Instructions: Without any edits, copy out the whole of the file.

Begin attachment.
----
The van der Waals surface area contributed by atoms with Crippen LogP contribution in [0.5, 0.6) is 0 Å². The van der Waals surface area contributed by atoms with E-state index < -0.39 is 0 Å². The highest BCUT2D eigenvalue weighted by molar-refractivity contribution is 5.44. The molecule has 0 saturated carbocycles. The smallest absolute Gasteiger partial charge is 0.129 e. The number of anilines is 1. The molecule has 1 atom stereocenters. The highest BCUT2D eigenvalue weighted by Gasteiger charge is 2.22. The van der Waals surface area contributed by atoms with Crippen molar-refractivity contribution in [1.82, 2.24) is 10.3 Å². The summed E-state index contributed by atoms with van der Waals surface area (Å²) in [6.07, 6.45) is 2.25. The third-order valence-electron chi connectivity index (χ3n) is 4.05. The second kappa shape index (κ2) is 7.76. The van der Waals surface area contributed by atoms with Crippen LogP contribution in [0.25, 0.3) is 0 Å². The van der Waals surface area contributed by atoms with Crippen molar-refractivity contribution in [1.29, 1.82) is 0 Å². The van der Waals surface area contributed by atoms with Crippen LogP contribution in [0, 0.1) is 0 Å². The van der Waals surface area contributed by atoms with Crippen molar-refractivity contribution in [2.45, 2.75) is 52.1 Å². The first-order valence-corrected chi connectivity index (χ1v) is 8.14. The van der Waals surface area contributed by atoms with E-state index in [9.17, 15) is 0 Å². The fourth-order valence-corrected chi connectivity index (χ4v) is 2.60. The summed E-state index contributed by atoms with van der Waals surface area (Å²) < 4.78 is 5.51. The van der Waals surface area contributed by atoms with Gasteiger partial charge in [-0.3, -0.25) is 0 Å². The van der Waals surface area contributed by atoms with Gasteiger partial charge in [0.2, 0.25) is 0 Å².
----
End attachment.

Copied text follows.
The van der Waals surface area contributed by atoms with Crippen LogP contribution in [0.5, 0.6) is 0 Å². The van der Waals surface area contributed by atoms with E-state index < -0.39 is 0 Å². The highest BCUT2D eigenvalue weighted by molar-refractivity contribution is 5.44. The molecule has 0 saturated carbocycles. The smallest absolute Gasteiger partial charge is 0.129 e. The number of anilines is 1. The molecule has 1 atom stereocenters. The highest BCUT2D eigenvalue weighted by Gasteiger charge is 2.22. The van der Waals surface area contributed by atoms with Crippen molar-refractivity contribution in [1.82, 2.24) is 10.3 Å². The summed E-state index contributed by atoms with van der Waals surface area (Å²) in [6.07, 6.45) is 2.25. The third-order valence-electron chi connectivity index (χ3n) is 4.05. The second kappa shape index (κ2) is 7.76. The van der Waals surface area contributed by atoms with Crippen LogP contribution in [0.25, 0.3) is 0 Å². The van der Waals surface area contributed by atoms with Crippen molar-refractivity contribution in [1.29, 1.82) is 0 Å². The van der Waals surface area contributed by atoms with Crippen LogP contribution in [0, 0.1) is 0 Å². The van der Waals surface area contributed by atoms with Crippen molar-refractivity contribution in [2.45, 2.75) is 52.1 Å². The first-order valence-corrected chi connectivity index (χ1v) is 8.14. The van der Waals surface area contributed by atoms with E-state index in [9.17, 15) is 0 Å². The fourth-order valence-corrected chi connectivity index (χ4v) is 2.60. The summed E-state index contributed by atoms with van der Waals surface area (Å²) < 4.78 is 5.51. The van der Waals surface area contributed by atoms with Gasteiger partial charge in [-0.3, -0.25) is 0 Å². The van der Waals surface area contributed by atoms with Gasteiger partial charge in [0.2, 0.25) is 0 Å².